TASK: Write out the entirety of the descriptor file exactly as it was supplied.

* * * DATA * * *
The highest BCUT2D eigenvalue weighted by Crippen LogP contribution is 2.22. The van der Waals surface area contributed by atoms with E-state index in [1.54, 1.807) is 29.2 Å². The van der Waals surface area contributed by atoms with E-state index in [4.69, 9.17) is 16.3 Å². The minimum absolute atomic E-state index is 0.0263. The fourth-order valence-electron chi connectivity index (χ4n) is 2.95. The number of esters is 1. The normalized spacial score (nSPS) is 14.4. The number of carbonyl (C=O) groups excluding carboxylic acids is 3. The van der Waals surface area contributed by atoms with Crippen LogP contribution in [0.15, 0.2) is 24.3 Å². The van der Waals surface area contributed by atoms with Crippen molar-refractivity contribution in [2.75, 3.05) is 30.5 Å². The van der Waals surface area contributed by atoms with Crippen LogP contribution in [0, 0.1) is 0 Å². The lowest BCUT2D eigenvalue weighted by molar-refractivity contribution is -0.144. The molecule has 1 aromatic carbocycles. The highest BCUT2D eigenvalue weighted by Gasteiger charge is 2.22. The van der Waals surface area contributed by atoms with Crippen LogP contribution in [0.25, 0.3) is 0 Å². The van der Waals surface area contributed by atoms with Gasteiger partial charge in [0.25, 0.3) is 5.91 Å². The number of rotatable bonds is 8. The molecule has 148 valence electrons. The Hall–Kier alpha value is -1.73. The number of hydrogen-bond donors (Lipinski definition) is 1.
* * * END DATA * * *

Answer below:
The highest BCUT2D eigenvalue weighted by Crippen LogP contribution is 2.22. The van der Waals surface area contributed by atoms with E-state index in [1.54, 1.807) is 29.2 Å². The van der Waals surface area contributed by atoms with E-state index in [4.69, 9.17) is 16.3 Å². The minimum absolute atomic E-state index is 0.0263. The fourth-order valence-electron chi connectivity index (χ4n) is 2.95. The number of esters is 1. The normalized spacial score (nSPS) is 14.4. The number of carbonyl (C=O) groups excluding carboxylic acids is 3. The van der Waals surface area contributed by atoms with Crippen LogP contribution in [0.15, 0.2) is 24.3 Å². The van der Waals surface area contributed by atoms with Crippen molar-refractivity contribution in [2.75, 3.05) is 30.5 Å². The van der Waals surface area contributed by atoms with Crippen LogP contribution in [0, 0.1) is 0 Å². The lowest BCUT2D eigenvalue weighted by molar-refractivity contribution is -0.144. The molecule has 1 aromatic carbocycles. The highest BCUT2D eigenvalue weighted by Gasteiger charge is 2.22. The van der Waals surface area contributed by atoms with Crippen LogP contribution in [0.25, 0.3) is 0 Å². The van der Waals surface area contributed by atoms with Gasteiger partial charge in [0.25, 0.3) is 5.91 Å². The number of rotatable bonds is 8. The molecule has 148 valence electrons. The Hall–Kier alpha value is -1.73. The number of hydrogen-bond donors (Lipinski definition) is 1.